That’s what brings me back to biblical movies (viz the NOAH film). Well-meaning followers of Jesus disagree about the movie. Some find it exciting and bold…some find it demeaning and destructive. So, what is it? I guess it all comes down to an interpretation of “art”…spin a piece of art, a novel or a film around and view it from multiple perspectives and multiple viewpoints will emerge. That’s why I don’t believe there will EVER be a biblically based movie that will completely please the crowd. It will either be too superficial, too “western” (in terms of capturing more of western culture than eastern, biblical culture), too “21st century” in terms of social values and ethics, too literal, not literal enough, etc. If Jesus looks too white or too dark…if he has teeth that look like he just emerged from a Cosmo magazine cover or if he was too ragged (resembling Brennan Manning’s image of a ragamuffin) there will be uproars. If someone tries to be imaginative with the text, they are accused of inaccuracy. Yet if accuracy is the only goal, the question becomes, “whose accuracy?” Or sometimes literalism leads to superficiality because the text doesn’t always tell us details. That’s where imagination comes into play. And, trust me, once human imagination is at play, watch out! Someone’s getting ticked! Every biblically based movie I’ve ever seen (and I’ve seen from Godspell and King of Kings to Jesus Christ Superstar and The Last Temptation of Christ) ALL had their problems. Every one was in some way called damaging, spiritually shallow, too human, too “other worldly,” or just plain heretical.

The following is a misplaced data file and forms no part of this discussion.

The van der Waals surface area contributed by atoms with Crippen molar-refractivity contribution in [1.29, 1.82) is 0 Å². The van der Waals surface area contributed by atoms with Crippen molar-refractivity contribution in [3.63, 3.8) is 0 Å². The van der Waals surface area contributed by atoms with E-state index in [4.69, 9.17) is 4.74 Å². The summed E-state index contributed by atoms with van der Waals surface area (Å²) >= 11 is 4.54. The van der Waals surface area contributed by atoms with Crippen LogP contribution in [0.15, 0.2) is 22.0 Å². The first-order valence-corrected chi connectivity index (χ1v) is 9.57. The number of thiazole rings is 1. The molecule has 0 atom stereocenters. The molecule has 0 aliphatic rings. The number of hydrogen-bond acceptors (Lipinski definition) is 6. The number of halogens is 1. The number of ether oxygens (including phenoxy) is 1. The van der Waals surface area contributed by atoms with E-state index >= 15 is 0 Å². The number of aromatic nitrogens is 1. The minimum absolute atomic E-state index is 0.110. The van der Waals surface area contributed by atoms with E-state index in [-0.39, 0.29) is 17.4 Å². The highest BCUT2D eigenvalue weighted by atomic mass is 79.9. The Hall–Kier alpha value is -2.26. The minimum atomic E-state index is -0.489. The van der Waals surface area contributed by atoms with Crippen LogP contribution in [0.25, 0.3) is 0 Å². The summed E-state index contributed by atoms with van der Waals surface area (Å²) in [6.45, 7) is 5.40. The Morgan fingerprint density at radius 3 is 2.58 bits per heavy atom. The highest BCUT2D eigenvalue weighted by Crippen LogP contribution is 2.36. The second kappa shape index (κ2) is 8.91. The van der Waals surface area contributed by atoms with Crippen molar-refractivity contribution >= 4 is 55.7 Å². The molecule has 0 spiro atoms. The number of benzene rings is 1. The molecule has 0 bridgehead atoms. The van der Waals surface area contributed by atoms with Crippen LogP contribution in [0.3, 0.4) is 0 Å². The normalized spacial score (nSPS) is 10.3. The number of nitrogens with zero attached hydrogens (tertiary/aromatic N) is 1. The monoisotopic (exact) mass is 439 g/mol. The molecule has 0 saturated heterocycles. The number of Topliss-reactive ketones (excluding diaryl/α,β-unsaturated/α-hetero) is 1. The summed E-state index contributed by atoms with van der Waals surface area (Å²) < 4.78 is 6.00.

I told my friends to embrace art and, as John Fischer wrote, take advantage of the fact that Hollywood just laid a HUGE gift for us as faith based, biblically centered people by telling a story that WE know. The Noah movie made 45 million dollars its opening weekend…people are talking about it…others are reading the bible to check its details…isn’t that a good thing? I’ll tell you this…I’d rather have people taking a shot at trying to capture the life of Noah on screen than see another ridiculous Ron Burgundy film, or hear about another “Hangover” or slasher film. I have read interviews with both the director and producer of “Noah.” Put it this way, they took their best shot. Good for them. I don’t think there were subversive conspiracies by the filmmakers to attack Christianity or the bible. Did they see the story in “new” ways? Yes….some good and some not so good. But why would any follower of Jesus be intimidated by that! Remember that section in Corinthians where Paul writes that we take “captive every thought” in obedience to Jesus? Let’s not be scared of a movie! Come on! If a movie is an “attack” on faith, then we are missing the REAL attacks that are much more sinister and purposely and subtly destructive. Let’s keep our eye on the ball, OK? Secondly, I want people to engage in culture conversation about biblical topics! And Noah laid it right down the middle of the plate for those who love God. What a great opportunity! For example, at our dinner table on Friday night at a local diner, people all around us HAD TO listen to our lively debate on the movie! When was the last time that happened to you? When was the last time you had a energetic discussion in public about the bible without feeling like people were condemining you for trying to shove something down their throats. This movie is a cultural phenomenon for only a short period of time…take advantage of that to start conversations. Hey, what the movie ultimately talked about was God…powerful and gracious and just. Lastly, I want people to think – I want Christians to click their brain to “on” and engage another person’s view of the bible. We need to encourage people not to be fortressed or closed off from culture but to redemptively engage culture. I told people Sunday, I’m not going to tell them to check their brain at the door or prohibit them from seeing something because it could damage them (now, don't go there…I'm not talking pornagraphy and stuff like that). I want all the people who share in my faith journey to think, to own, to dare to doubt and be challenged as a means of growth. Putting our heads in the sand will not gain us anything except a mouth full of sand.